Posted by: JM on June 5, 2009 at 12:47 PM | PERMALINK

As much as I hate to admit it, I am coming to the point where I simply despise republicans. All of them. They are of no use in our society. They are simply the modern version of the KKK. I sincerely hope they get serious about violence, because I am ready to inflict some serious ass bodily damage or worse. That is the only thing that will purge our country of these neanderthals.

Posted by: citizen_pain on June 5, 2009 at 1:02 PM | PERMALINK

IOKIYAR

Posted by: Me on June 5, 2009 at 1:16 PM | PERMALINK

There is a Dilbert in which Dogbert has been nominated for SCOTUS and states before Congress that he has never, in his life, formed an opinion. One of the congressmen asks him if he really expects them to believe he has never formed an opinion. Dogbert replies, "well maybe just one."

Somehow that seems appropriate here.

Posted by: Personal Failure on June 5, 2009 at 1:20 PM | PERMALINK

And don't forget Sandra Day O'Connor's famous reaction when she thought Al Gore was going to win Florida in 2000: "This is terrible...'

Posted by: Nat on June 5, 2009 at 1:25 PM | PERMALINK

As much as I hate to admit it, I am coming to the point where I simply despise republicans.

I reached that point more than 20 years ago, during the '88 campaign. Hatefest Houston '92 sealed the deal forever. I've never voted for a Republican for anything in my entire life. They simply aren't intellectually qualified to govern; hell, most aren't suited to be dog catchers. Quite a few of 'em belong behind bars.

Posted by: Screamin' Demon on June 5, 2009 at 1:25 PM | PERMALINK

...there was [also] the time that the conservative majority on the court unilaterally decided...

Supreme Court justices can't decide anything unilaterally. That's why it takes a majority. The court can't even act on its own; it requires parties to lodge justiciable complaints.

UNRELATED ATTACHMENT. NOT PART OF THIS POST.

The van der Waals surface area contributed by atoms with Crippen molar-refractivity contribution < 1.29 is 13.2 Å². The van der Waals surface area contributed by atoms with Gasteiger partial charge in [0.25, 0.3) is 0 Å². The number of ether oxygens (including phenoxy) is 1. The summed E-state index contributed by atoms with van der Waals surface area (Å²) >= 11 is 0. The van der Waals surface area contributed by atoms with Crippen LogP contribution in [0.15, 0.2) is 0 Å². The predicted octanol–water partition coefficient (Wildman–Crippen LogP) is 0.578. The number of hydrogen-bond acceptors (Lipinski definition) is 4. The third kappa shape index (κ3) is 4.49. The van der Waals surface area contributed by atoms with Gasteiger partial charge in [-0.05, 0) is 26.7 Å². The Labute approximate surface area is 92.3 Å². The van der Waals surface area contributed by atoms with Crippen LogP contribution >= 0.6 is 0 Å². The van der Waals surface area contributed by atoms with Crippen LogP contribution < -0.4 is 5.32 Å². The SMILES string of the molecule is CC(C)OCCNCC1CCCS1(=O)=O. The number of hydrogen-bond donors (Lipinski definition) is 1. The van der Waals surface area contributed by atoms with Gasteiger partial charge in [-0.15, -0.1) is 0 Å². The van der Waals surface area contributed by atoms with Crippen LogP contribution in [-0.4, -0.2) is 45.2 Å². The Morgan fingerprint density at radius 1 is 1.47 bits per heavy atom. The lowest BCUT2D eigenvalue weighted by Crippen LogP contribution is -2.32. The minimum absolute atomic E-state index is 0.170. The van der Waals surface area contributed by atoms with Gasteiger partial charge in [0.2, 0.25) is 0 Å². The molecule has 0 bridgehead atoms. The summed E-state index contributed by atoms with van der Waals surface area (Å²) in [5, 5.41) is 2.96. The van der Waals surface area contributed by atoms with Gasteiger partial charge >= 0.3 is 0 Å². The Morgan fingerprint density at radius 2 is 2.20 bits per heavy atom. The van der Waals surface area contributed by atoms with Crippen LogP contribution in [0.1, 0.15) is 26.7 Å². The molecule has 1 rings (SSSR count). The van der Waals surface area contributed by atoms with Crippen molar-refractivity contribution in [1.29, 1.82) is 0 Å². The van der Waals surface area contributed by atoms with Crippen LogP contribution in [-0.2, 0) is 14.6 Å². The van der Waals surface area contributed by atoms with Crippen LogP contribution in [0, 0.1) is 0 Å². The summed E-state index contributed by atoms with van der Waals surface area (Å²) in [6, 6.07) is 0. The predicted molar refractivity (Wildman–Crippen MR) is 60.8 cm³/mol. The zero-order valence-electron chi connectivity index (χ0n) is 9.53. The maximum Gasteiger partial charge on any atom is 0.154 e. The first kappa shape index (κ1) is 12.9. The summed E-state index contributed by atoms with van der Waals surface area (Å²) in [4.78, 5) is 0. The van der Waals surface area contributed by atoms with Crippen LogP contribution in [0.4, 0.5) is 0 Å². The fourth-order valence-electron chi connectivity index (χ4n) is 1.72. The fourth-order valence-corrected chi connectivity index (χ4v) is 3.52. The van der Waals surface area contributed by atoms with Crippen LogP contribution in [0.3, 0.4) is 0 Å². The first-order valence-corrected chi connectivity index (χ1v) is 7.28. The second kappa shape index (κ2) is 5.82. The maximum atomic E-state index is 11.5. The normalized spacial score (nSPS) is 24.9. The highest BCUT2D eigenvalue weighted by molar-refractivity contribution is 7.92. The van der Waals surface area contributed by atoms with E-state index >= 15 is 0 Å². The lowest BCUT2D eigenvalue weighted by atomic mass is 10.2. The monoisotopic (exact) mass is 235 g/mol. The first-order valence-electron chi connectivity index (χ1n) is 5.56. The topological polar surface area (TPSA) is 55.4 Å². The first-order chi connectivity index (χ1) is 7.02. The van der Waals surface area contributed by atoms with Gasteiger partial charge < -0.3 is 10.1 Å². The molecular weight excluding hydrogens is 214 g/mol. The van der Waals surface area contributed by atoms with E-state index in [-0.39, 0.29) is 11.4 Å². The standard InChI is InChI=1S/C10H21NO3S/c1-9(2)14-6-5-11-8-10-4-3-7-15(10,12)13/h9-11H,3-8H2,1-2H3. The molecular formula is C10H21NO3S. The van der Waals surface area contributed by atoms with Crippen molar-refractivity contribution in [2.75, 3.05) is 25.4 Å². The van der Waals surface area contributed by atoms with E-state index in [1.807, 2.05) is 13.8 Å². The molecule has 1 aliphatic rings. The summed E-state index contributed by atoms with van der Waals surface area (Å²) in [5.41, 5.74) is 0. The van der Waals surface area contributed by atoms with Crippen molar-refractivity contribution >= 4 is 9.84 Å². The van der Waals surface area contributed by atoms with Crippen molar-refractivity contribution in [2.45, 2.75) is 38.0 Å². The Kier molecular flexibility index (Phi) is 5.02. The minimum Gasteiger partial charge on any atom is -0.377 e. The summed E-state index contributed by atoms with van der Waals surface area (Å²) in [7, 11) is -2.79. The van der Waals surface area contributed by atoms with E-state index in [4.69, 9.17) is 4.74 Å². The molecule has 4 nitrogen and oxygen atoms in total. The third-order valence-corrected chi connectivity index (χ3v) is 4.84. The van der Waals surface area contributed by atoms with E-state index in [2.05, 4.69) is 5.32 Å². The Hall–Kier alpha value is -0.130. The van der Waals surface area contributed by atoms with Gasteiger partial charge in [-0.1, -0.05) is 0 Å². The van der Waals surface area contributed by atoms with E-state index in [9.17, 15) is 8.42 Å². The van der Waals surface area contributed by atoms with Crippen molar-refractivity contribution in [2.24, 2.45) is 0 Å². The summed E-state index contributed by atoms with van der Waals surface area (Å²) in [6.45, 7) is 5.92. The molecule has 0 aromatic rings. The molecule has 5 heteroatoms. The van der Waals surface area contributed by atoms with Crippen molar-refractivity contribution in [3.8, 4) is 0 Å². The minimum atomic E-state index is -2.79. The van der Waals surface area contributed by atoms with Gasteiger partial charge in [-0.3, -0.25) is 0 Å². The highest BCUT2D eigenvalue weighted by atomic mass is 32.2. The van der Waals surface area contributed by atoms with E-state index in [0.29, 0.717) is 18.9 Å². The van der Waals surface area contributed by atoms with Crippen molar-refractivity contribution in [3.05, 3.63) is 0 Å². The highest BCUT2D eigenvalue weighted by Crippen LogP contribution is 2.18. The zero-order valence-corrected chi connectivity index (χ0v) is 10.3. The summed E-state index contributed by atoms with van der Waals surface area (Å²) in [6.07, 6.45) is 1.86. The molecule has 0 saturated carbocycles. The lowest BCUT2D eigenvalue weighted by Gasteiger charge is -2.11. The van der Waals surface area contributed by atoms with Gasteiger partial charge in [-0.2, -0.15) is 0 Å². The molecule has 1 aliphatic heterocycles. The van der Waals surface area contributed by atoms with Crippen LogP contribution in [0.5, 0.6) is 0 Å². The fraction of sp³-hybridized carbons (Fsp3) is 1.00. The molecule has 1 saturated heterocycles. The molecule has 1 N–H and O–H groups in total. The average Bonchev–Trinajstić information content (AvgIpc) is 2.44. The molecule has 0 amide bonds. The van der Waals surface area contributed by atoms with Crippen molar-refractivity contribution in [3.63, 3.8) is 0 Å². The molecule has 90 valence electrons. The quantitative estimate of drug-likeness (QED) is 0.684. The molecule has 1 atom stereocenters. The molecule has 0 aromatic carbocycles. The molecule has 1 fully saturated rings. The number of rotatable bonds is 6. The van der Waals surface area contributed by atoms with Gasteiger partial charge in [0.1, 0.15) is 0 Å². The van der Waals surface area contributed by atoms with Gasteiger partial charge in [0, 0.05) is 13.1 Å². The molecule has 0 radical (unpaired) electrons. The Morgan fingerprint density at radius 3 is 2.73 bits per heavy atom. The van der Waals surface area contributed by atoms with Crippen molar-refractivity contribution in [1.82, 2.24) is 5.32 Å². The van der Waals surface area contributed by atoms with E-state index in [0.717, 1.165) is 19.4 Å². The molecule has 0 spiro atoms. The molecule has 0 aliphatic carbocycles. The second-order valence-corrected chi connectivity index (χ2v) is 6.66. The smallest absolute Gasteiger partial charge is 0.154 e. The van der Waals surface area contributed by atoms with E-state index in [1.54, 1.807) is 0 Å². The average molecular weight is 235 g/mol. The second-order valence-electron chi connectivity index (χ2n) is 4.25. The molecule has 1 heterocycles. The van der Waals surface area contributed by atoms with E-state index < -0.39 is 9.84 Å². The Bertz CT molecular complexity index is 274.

Posted by: Grumpy on June 5, 2009 at 1:25 PM | PERMALINK

i can just see sotomayor leading the court in 2012...
a close presidential election...
things break down in florida...
the repub contender appeals to the supremes...

and then sotomayor and her ilk throw the election to obama!
like a bone to a dog!
and then say something odd like they aren't setting a precedent by doing so!

surely the american peeps won't allow such a partisan attack on our democratic form of government, our free and fair elections...

Posted by: neill on June 5, 2009 at 1:28 PM | PERMALINK

snork.

yeah, none of the politicians and political activists who are in the arena for a living have the first idea that judges have political leanings - they're shocked, shocked! - that judges even vote in partisan elections.

look, i've known a lot of talented lawyers who would have made great federal judges and who were interested. they never had a chance. why? because there are a lot of other talented lawyers who also dig politics and grew up working on the campaigns of the local elected officials, and who now donate lots of their money or open their house for events for the US Senator of their party. Who first sets lawyers on the path as federal judges? Who screen the district court judges for nomination to the courts of appeals?